Furthermore, the lefty in Jewison made enough movies in enough places to know that politicians weren’t exactly art patrons. During the rollout of The Russians Are Coming Jewison expressed frustration that political statecraft was getting in the way of his idealistic case for better relations between the Americans and the Soviets. He lamented “It’s too bad that politicians and international relations have to fuck up the arts.” As for state financing of films, Jewison was more realist than emotive left winger. He noted that “state control can be just as great an evil as control by the banks.”
Which brings us to Jewison’s 1975 film, Rollerball. The story was in many ways tailor-made for the lefty in Jewison. Every so often Hollywood goes for these tales of control by “the man,” or something like that. The view here is that They Shoot Horses, Don’t They? was the precursor to Rollerball, and that The Hunger Games was an imitation of both. Jewison plainly liked the idea of Rollerball because it fit his left-wing narrative of “a world run by six mammoth corporations – ENERGY, TRANSPORT, FOOD, HOUSING, SERVICES, AND LUXURY.” Of course, such a view is nonsense. The alleged power of corporations is nonsensical simply because corporate success attracts the very investment that leads to the businesses up top being vanquished by former unknowns. In other words, the unspent wealth of the rich ensures that today’s dominant business most likely won’t be tomorrow’s. Looked at in terms of 1975, Google the top businesses from that time. Or from 1985, 1995, or even 2005. There’s quite simply no such thing as a world run by “mammoth corporations.” In other words, Jewison’s political stridency was overdone. Only governments have immense power. Never businesses. Jewison should be a libertarian, but doesn’t know it.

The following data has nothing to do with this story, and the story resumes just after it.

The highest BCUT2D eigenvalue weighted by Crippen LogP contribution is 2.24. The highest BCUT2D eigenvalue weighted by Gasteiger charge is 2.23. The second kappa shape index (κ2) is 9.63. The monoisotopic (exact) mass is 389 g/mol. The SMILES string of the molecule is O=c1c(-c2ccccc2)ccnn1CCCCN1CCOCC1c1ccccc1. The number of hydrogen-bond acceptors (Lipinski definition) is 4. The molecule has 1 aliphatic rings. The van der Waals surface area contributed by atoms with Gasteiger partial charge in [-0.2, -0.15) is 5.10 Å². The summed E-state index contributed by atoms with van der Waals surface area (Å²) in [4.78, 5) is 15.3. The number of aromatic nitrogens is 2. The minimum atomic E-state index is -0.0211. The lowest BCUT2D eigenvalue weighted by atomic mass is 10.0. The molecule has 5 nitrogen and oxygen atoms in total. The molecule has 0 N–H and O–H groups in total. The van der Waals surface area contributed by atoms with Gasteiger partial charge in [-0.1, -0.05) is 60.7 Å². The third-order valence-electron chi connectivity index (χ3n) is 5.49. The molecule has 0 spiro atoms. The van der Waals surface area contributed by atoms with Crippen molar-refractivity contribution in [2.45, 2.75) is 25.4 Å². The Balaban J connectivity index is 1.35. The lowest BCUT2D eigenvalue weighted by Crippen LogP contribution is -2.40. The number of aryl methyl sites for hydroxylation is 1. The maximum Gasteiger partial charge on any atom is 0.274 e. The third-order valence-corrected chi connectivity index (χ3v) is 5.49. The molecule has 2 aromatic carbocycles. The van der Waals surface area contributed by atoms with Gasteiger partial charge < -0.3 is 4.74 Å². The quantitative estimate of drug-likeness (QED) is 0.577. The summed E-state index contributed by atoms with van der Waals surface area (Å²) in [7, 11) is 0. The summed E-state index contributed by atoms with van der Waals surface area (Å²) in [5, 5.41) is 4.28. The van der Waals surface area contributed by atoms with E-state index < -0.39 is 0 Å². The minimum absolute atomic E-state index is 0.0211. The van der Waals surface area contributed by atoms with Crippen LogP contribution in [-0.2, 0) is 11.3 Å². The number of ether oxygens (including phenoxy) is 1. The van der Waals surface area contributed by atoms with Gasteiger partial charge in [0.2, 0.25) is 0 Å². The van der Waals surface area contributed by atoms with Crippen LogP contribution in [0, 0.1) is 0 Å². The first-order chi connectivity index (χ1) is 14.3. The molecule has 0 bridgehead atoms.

Funnily enough on the above score is that Wells reports no less than Roger Ailes sent Jewison a fan letter about Best Picture winner In the Heat of the Night. Brilliant! Though it must bother Jewison endlessly that the creator of Fox News was a fan of his movie decrying racism in the south, how perfect. Plus if Jewison felt the Americans could make peace with the Soviets, why not left with right?
Better yet, Ailes would have perhaps understood Jewison. Ultimately we’re all a bit freedom-seeking with our own wealth. Jewison’s career took him and his family to New York, then Los Angeles (Brentwood), then to London when Jewison became worried about raising his three kids in the unreal cradle of filmmaking. Wells makes plain that he loved living in England. But not that much. The author writes that “In 1974, the new Labour government increased his [Jewison’s] tax bracket to 83 percent.” He and family soon left. Staying, according to his agent, would have been “financially ‘disastrous.’” Yes, taxes matter.
So does this excellent book. Hopefully it achieves wide readership simply because Jewison’s story rates big-time treatment. Indeed, to read Norman Jewison: A Director’s Life, is to wonder why this most consequential of directors wasn’t better known. A big thanks to Ira Wells for giving biography treatment to a major Hollywood creator who strangely never became a legend.